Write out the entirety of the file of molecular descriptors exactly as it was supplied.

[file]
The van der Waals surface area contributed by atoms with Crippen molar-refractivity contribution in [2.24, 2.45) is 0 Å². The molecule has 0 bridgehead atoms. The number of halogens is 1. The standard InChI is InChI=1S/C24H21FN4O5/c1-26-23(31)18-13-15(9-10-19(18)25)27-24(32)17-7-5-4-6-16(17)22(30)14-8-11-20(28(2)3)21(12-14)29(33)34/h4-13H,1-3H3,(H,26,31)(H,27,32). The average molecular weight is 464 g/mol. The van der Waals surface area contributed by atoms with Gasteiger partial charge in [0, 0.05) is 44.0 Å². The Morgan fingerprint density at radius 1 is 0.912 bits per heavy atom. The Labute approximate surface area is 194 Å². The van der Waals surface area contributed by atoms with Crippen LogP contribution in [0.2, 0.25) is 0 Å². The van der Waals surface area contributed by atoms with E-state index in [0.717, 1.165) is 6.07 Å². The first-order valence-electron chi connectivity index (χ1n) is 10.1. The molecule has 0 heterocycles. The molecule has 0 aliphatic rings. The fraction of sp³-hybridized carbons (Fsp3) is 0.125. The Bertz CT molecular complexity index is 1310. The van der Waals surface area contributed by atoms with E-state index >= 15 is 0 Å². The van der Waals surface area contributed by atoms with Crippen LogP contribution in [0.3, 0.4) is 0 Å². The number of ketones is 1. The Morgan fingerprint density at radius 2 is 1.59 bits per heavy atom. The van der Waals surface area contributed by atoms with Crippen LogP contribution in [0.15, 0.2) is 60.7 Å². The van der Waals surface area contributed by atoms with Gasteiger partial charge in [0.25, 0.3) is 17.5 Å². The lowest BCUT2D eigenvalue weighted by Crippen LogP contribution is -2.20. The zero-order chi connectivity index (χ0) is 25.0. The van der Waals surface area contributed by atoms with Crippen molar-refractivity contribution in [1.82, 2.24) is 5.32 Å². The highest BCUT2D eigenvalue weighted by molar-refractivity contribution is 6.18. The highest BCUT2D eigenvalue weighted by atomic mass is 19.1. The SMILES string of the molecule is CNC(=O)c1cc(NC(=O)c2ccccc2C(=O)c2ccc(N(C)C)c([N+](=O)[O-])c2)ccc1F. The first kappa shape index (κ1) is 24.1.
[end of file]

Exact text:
The van der Waals surface area contributed by atoms with Crippen molar-refractivity contribution in [2.24, 2.45) is 0 Å². The molecule has 0 bridgehead atoms. The number of halogens is 1. The standard InChI is InChI=1S/C24H21FN4O5/c1-26-23(31)18-13-15(9-10-19(18)25)27-24(32)17-7-5-4-6-16(17)22(30)14-8-11-20(28(2)3)21(12-14)29(33)34/h4-13H,1-3H3,(H,26,31)(H,27,32). The average molecular weight is 464 g/mol. The van der Waals surface area contributed by atoms with Gasteiger partial charge in [0, 0.05) is 44.0 Å². The Morgan fingerprint density at radius 1 is 0.912 bits per heavy atom. The Labute approximate surface area is 194 Å². The van der Waals surface area contributed by atoms with Crippen LogP contribution in [0.2, 0.25) is 0 Å². The van der Waals surface area contributed by atoms with E-state index in [0.717, 1.165) is 6.07 Å². The first-order valence-electron chi connectivity index (χ1n) is 10.1. The molecule has 0 heterocycles. The molecule has 0 aliphatic rings. The fraction of sp³-hybridized carbons (Fsp3) is 0.125. The Bertz CT molecular complexity index is 1310. The van der Waals surface area contributed by atoms with E-state index >= 15 is 0 Å². The van der Waals surface area contributed by atoms with Crippen LogP contribution in [0.3, 0.4) is 0 Å². The number of ketones is 1. The Morgan fingerprint density at radius 2 is 1.59 bits per heavy atom. The van der Waals surface area contributed by atoms with Crippen LogP contribution in [0.15, 0.2) is 60.7 Å². The van der Waals surface area contributed by atoms with Gasteiger partial charge in [0.25, 0.3) is 17.5 Å². The lowest BCUT2D eigenvalue weighted by Crippen LogP contribution is -2.20. The zero-order chi connectivity index (χ0) is 25.0. The van der Waals surface area contributed by atoms with Crippen molar-refractivity contribution in [1.82, 2.24) is 5.32 Å². The highest BCUT2D eigenvalue weighted by molar-refractivity contribution is 6.18. The highest BCUT2D eigenvalue weighted by atomic mass is 19.1. The SMILES string of the molecule is CNC(=O)c1cc(NC(=O)c2ccccc2C(=O)c2ccc(N(C)C)c([N+](=O)[O-])c2)ccc1F. The first kappa shape index (κ1) is 24.1.